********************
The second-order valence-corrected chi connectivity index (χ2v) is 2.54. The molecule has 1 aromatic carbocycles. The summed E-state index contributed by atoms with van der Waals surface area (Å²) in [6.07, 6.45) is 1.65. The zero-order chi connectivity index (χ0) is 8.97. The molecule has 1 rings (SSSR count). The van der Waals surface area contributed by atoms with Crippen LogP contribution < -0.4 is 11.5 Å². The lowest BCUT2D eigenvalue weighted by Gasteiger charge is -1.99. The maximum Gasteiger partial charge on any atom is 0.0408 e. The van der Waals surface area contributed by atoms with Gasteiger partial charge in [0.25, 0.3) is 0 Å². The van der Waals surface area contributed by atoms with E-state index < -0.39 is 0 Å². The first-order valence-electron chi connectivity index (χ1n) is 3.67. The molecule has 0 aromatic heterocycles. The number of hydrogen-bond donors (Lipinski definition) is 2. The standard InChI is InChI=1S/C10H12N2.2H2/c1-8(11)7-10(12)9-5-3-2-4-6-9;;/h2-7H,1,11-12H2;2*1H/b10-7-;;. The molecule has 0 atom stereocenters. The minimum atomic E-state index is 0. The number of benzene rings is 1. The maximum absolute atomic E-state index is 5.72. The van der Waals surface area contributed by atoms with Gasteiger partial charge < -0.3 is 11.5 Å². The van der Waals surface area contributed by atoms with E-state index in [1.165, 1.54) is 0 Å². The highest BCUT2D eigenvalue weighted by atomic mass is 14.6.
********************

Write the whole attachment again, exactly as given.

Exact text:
The second-order valence-corrected chi connectivity index (χ2v) is 2.54. The molecule has 1 aromatic carbocycles. The summed E-state index contributed by atoms with van der Waals surface area (Å²) in [6.07, 6.45) is 1.65. The zero-order chi connectivity index (χ0) is 8.97. The molecule has 1 rings (SSSR count). The van der Waals surface area contributed by atoms with Crippen LogP contribution < -0.4 is 11.5 Å². The lowest BCUT2D eigenvalue weighted by Gasteiger charge is -1.99. The maximum Gasteiger partial charge on any atom is 0.0408 e. The van der Waals surface area contributed by atoms with Gasteiger partial charge in [0.25, 0.3) is 0 Å². The van der Waals surface area contributed by atoms with E-state index < -0.39 is 0 Å². The first-order valence-electron chi connectivity index (χ1n) is 3.67. The molecule has 0 aromatic heterocycles. The number of hydrogen-bond donors (Lipinski definition) is 2. The standard InChI is InChI=1S/C10H12N2.2H2/c1-8(11)7-10(12)9-5-3-2-4-6-9;;/h2-7H,1,11-12H2;2*1H/b10-7-;;. The molecule has 0 atom stereocenters. The minimum atomic E-state index is 0. The number of benzene rings is 1. The maximum absolute atomic E-state index is 5.72. The van der Waals surface area contributed by atoms with Gasteiger partial charge < -0.3 is 11.5 Å². The van der Waals surface area contributed by atoms with E-state index in [1.165, 1.54) is 0 Å². The highest BCUT2D eigenvalue weighted by atomic mass is 14.6.